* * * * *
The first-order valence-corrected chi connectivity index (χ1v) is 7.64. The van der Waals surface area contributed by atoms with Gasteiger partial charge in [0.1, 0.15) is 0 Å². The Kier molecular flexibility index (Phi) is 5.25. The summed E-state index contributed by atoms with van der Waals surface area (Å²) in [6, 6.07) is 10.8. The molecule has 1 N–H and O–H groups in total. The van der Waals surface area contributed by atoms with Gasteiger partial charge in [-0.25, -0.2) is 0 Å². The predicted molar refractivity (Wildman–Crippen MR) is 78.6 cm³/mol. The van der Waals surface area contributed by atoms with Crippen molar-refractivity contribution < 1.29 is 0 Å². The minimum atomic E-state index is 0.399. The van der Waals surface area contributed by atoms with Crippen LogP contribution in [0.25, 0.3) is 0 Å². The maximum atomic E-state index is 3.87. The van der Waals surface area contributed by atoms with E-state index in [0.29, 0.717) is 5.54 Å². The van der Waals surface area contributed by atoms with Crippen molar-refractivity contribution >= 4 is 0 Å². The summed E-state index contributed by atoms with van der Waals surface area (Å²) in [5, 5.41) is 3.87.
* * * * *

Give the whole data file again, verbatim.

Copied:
The first-order valence-corrected chi connectivity index (χ1v) is 7.64. The van der Waals surface area contributed by atoms with Gasteiger partial charge in [0.1, 0.15) is 0 Å². The Kier molecular flexibility index (Phi) is 5.25. The summed E-state index contributed by atoms with van der Waals surface area (Å²) in [6, 6.07) is 10.8. The molecule has 1 N–H and O–H groups in total. The van der Waals surface area contributed by atoms with Gasteiger partial charge in [-0.25, -0.2) is 0 Å². The predicted molar refractivity (Wildman–Crippen MR) is 78.6 cm³/mol. The van der Waals surface area contributed by atoms with Crippen molar-refractivity contribution < 1.29 is 0 Å². The minimum atomic E-state index is 0.399. The van der Waals surface area contributed by atoms with Crippen LogP contribution in [0.25, 0.3) is 0 Å². The maximum atomic E-state index is 3.87. The van der Waals surface area contributed by atoms with E-state index in [0.29, 0.717) is 5.54 Å². The van der Waals surface area contributed by atoms with Crippen molar-refractivity contribution >= 4 is 0 Å². The summed E-state index contributed by atoms with van der Waals surface area (Å²) in [5, 5.41) is 3.87.